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    (Review Source)

John Nolte2
Daily Wire / Breitbart



(Reviewers' Site/Bio)

  • ‘Boyhood’ Review: Impressive But Wildly Overrated
    Writer/director Richard Linklater certainly deserves credit for pulling off an audacious experiment. Filmed over 12 years using the same actors (child and adult), “Boyhood” is a coming-of-age drama unlike anything we’ve seen before. Respect all around. Hats off. The movie itself, though, has to be judged on the final product — and it’s good not great. “Boyhood” opens in 2002. Mason Evans, Jr. (Ellar Coltrane) is the six-year-old product of a broken home. Other than old wounds, his parents, Mason Sr. and Olivia (Ethan Hawke, Patricia Arquette), feel nothing for one another. Until now, Mason Sr. has been mostly absent from the lives of his children. He promises to do better. As a single mother working a dead end job, Olivia is barely holding on. She also promises to do better, and starts by dumping her jerk of a boyfriend, quitting her job, and moving in with family in order to attend college. As the years pass, over nearly 3 hours we watch Mason and his older sister Samantha (Lorelei Linklater) grow into young adults before our very eyes. There is no over-arching story to “Boyhood.” This is a character study built with slice-of-life vignettes. Wisely, Linklater doesn’t point to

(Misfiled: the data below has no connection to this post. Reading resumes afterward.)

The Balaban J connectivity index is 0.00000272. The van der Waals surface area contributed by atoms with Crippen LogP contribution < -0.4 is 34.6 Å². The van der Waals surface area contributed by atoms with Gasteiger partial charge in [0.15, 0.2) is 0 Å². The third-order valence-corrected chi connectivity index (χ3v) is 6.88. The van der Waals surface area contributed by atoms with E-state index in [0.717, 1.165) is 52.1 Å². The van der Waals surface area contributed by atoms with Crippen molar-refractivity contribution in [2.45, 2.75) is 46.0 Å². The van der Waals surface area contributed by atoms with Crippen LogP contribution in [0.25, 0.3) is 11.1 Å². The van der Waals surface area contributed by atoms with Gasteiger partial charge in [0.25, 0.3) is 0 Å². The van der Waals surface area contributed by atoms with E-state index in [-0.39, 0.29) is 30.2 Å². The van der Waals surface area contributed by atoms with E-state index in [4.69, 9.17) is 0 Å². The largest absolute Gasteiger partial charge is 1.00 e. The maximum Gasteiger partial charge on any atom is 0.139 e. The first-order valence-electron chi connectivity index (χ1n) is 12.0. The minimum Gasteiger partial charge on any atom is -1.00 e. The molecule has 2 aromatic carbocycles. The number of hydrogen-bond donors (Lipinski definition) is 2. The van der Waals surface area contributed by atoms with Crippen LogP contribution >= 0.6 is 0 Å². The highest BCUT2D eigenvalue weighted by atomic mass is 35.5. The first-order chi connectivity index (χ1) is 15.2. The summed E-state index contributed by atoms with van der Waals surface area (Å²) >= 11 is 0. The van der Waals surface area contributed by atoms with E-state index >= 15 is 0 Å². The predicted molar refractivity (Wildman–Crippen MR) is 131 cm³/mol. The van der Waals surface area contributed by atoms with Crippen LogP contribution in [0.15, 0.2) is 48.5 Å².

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    (Review Source)
  • 'Boyhood' Review: Impressive But Wildly Overrated
    Writer/director Richard Linklater certainly deserves credit for pulling off an audacious experiment. Filmed over 12 years using the same actors (child and adult), “Boyhood” is a coming-of-age drama unlike anything we’ve seen before. Respect all around. Hats off. The movie itself, though, has to be judged on the final product — and it’s good not great. “Boyhood” opens in 2002. Mason Evans, Jr. (Ellar Coltrane) is the six-year-old product of a broken home. Other than old wounds, his parents, Mason Sr. and Olivia (Ethan Hawke, Patricia Arquette), feel nothing for one another. Until now, Mason Sr. has been mostly absent from the lives of his children. He promises to do better. As a single mother working a dead end job, Olivia is barely holding on. She also promises to do better, and starts by dumping her jerk of a boyfriend, quitting her job, and moving in with family in order to attend college. As the years pass, over nearly 3 hours we watch Mason and his older sister Samantha (Lorelei Linklater) grow into young adults before our very eyes. There is no over-arching story to “Boyhood.” This is a character study built with slice-of-life vignettes. Wisely, Linklater doesn’t point to